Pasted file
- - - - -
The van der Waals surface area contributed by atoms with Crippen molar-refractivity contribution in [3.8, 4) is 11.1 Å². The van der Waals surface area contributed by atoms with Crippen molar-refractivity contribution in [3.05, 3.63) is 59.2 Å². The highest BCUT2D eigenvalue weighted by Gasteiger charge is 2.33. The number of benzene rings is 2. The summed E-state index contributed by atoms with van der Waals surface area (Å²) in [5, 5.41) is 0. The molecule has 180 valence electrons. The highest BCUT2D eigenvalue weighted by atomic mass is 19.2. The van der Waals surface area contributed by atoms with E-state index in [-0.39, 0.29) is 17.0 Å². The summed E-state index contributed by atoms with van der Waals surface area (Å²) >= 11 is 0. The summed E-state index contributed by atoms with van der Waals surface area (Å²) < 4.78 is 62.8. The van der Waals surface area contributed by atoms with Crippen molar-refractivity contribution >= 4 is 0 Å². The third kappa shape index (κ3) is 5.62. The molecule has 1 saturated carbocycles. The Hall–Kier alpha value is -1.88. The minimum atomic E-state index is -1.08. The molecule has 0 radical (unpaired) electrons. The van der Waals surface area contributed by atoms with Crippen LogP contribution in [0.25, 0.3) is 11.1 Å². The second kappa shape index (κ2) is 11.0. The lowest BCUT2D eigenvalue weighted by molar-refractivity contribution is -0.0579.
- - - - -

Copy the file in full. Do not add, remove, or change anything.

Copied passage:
The van der Waals surface area contributed by atoms with Crippen molar-refractivity contribution in [3.8, 4) is 11.1 Å². The van der Waals surface area contributed by atoms with Crippen molar-refractivity contribution in [3.05, 3.63) is 59.2 Å². The highest BCUT2D eigenvalue weighted by Gasteiger charge is 2.33. The number of benzene rings is 2. The summed E-state index contributed by atoms with van der Waals surface area (Å²) in [5, 5.41) is 0. The molecule has 180 valence electrons. The highest BCUT2D eigenvalue weighted by atomic mass is 19.2. The van der Waals surface area contributed by atoms with E-state index in [-0.39, 0.29) is 17.0 Å². The summed E-state index contributed by atoms with van der Waals surface area (Å²) >= 11 is 0. The summed E-state index contributed by atoms with van der Waals surface area (Å²) < 4.78 is 62.8. The van der Waals surface area contributed by atoms with Crippen molar-refractivity contribution >= 4 is 0 Å². The third kappa shape index (κ3) is 5.62. The molecule has 1 saturated carbocycles. The Hall–Kier alpha value is -1.88. The minimum atomic E-state index is -1.08. The molecule has 0 radical (unpaired) electrons. The van der Waals surface area contributed by atoms with Crippen LogP contribution in [0.25, 0.3) is 11.1 Å². The second kappa shape index (κ2) is 11.0. The lowest BCUT2D eigenvalue weighted by molar-refractivity contribution is -0.0579.